SNC1D Electricity PBL Unit
The Grade Nine Physics (Electricity) Unit is going to be based on a book/movie called The Boy Who Harnessed the Wind. It is a true story of a boy who’s village (in Africa) was experiencing a severe drought. Crops weren’t growing, families were starving and people (and animals) were dying. The boy knew that if only he could somehow harness the wind, he could generate enough electricity to power a water pump and thus irrigate his family’s crops to grow enough food for him and eventually to help the rest of his village.
After watching this movie, and reading the book, I decided, that in the spirit of Sustainability (Gr. 9 Biology Unit) and renewable resources (Gr. 9 electricity unit) the students in my class were going to reproduce this scenario. At the beginning of the unit students will be given a very brief direction:
Make this light bulb shine!
From there, students, working in groups, will have the opportunity to research and develop/create a windmill that will generate enough electricity to power a light bulb, which I have provided to them (their group).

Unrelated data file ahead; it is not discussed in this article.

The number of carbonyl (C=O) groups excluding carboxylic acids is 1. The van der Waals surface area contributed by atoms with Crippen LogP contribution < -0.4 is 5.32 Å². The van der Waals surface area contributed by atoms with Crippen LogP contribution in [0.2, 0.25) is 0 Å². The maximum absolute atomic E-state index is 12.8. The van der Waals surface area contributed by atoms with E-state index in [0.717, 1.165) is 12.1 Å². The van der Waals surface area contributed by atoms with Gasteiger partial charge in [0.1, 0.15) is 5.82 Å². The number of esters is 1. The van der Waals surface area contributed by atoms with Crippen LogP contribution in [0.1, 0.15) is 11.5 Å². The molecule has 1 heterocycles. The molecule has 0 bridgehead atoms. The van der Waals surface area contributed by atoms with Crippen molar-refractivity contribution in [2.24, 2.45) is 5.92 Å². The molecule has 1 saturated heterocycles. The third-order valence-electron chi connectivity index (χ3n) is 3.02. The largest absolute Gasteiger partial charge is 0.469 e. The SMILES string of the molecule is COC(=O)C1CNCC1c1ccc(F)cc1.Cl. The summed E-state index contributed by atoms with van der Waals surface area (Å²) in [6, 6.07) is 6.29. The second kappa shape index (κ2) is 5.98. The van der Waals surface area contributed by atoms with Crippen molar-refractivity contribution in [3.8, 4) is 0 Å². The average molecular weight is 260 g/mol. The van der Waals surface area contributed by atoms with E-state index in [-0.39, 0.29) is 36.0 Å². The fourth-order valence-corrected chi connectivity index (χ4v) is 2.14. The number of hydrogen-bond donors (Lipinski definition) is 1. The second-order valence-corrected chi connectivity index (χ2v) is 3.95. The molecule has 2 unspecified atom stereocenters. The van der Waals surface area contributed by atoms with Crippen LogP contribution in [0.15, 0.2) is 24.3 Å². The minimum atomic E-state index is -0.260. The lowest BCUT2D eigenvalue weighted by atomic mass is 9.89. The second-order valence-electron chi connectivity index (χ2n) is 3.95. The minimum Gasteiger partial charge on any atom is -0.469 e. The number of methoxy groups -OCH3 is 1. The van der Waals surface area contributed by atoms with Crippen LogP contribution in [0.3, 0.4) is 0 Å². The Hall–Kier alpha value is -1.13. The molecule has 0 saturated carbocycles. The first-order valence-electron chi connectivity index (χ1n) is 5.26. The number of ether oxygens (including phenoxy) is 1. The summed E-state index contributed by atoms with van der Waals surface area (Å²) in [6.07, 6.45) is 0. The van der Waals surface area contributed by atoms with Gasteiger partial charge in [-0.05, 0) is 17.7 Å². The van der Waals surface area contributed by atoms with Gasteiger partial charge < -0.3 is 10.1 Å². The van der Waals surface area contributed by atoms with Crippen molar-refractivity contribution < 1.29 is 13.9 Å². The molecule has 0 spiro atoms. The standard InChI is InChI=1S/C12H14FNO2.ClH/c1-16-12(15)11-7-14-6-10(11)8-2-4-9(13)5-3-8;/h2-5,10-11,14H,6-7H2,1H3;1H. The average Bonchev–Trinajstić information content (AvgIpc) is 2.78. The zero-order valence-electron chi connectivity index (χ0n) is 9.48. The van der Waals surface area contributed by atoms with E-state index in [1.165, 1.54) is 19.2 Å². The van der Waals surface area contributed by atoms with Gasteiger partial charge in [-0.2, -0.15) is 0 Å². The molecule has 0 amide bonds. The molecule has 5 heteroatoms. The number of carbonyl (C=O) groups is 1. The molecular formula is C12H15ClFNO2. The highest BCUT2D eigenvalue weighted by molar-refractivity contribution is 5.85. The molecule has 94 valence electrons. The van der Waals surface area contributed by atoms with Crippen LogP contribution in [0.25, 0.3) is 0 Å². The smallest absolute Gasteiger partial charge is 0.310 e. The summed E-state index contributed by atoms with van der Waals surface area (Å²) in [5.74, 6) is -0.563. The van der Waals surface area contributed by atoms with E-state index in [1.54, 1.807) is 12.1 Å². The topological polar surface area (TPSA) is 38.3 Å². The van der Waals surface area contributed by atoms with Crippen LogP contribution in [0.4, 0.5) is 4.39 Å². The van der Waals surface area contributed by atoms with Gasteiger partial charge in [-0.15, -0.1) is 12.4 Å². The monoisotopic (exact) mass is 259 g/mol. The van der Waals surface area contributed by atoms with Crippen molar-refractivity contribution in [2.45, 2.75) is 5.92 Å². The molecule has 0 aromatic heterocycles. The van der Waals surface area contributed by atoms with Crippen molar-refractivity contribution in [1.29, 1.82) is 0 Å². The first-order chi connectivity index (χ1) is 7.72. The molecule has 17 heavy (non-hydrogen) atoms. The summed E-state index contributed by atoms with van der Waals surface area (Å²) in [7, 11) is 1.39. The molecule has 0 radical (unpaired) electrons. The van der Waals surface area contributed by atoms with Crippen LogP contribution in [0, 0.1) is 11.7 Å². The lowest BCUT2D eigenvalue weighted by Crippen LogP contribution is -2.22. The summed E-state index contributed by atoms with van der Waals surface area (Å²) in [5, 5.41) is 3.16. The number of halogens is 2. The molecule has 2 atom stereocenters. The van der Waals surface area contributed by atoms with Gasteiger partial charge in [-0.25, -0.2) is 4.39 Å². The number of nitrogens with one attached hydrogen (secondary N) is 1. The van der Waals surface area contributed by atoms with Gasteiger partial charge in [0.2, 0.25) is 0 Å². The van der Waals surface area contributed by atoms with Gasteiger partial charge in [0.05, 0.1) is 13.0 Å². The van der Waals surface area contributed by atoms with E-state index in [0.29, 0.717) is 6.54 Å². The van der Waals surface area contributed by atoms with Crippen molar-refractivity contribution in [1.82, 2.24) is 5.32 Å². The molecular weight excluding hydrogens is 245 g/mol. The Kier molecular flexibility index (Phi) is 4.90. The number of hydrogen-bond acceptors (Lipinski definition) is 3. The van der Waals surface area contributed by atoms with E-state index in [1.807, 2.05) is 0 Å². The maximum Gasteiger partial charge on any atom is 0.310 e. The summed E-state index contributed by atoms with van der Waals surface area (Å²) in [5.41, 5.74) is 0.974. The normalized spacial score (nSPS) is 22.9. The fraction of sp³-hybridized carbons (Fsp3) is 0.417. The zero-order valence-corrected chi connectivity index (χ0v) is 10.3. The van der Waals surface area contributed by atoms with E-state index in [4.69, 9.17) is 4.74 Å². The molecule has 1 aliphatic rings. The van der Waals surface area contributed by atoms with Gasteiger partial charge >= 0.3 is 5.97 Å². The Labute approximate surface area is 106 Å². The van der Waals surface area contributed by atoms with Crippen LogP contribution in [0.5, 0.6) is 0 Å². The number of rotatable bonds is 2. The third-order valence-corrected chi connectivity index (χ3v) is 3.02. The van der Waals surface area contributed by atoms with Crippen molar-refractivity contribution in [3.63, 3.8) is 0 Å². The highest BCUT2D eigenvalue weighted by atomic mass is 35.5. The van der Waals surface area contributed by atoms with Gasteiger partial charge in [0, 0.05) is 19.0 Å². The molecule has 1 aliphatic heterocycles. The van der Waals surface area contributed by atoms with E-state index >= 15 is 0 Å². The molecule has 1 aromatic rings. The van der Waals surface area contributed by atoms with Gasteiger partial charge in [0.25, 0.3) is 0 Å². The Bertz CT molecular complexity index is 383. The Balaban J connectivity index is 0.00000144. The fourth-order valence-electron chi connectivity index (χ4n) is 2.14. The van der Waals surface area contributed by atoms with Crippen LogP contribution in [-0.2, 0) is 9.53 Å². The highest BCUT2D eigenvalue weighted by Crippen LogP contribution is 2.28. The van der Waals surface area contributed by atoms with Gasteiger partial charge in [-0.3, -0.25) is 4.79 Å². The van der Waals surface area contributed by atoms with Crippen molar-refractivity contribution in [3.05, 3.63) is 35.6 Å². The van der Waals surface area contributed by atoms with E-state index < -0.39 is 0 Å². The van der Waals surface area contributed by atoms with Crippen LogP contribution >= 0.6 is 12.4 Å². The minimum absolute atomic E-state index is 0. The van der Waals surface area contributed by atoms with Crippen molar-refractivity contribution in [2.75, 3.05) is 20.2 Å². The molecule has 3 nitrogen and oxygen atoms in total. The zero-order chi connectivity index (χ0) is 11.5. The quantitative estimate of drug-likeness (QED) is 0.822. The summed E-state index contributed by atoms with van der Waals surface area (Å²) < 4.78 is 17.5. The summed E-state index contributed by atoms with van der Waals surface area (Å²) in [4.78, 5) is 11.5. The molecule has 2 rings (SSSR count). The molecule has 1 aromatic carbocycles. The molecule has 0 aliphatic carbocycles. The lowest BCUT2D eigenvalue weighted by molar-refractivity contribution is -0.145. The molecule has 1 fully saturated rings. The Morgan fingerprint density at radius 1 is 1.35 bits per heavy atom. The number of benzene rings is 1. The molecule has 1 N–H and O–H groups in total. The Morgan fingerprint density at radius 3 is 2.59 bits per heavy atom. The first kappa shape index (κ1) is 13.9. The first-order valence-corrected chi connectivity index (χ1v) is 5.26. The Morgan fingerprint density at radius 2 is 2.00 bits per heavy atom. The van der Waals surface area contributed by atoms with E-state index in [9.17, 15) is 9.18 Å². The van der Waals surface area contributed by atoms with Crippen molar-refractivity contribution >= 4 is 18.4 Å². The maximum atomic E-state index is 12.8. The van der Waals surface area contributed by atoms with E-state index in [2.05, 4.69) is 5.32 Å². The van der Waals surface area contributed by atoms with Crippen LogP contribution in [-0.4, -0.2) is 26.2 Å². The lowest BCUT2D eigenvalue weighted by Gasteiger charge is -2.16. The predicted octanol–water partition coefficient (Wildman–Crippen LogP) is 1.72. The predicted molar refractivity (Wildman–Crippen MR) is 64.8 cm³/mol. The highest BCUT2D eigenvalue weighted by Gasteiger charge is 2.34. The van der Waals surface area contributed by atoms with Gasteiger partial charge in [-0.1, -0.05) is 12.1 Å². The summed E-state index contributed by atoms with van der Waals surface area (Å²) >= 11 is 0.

Final Product: A windmill that produces electricity.
And also a GOOGLE WEBSITE that proves how you have met all the curriculum expectations listed on the next page and satisfies the rubric on the last page. The website must be published so that it can be viewed publicly and you will share the website URL with your teacher.
The title of the website must be: SNC1D Electricity (Name)
On the back of this page are the curriculum expectations that will be covered by this project. All other expectations will be covered in class either by direct instruction or inquiry activities. Students will be responsible for demonstrating their learning of the expectations listed below (as per the rubic included herein) during an exit interview at the end of the unit. Students will be asked to prepare answers for a number of questions and will be asked a fewer number of questions randomly selected by me (Mr. Stoppels) for their interview. Students will be working in groups, but they will be responsible for all of the information.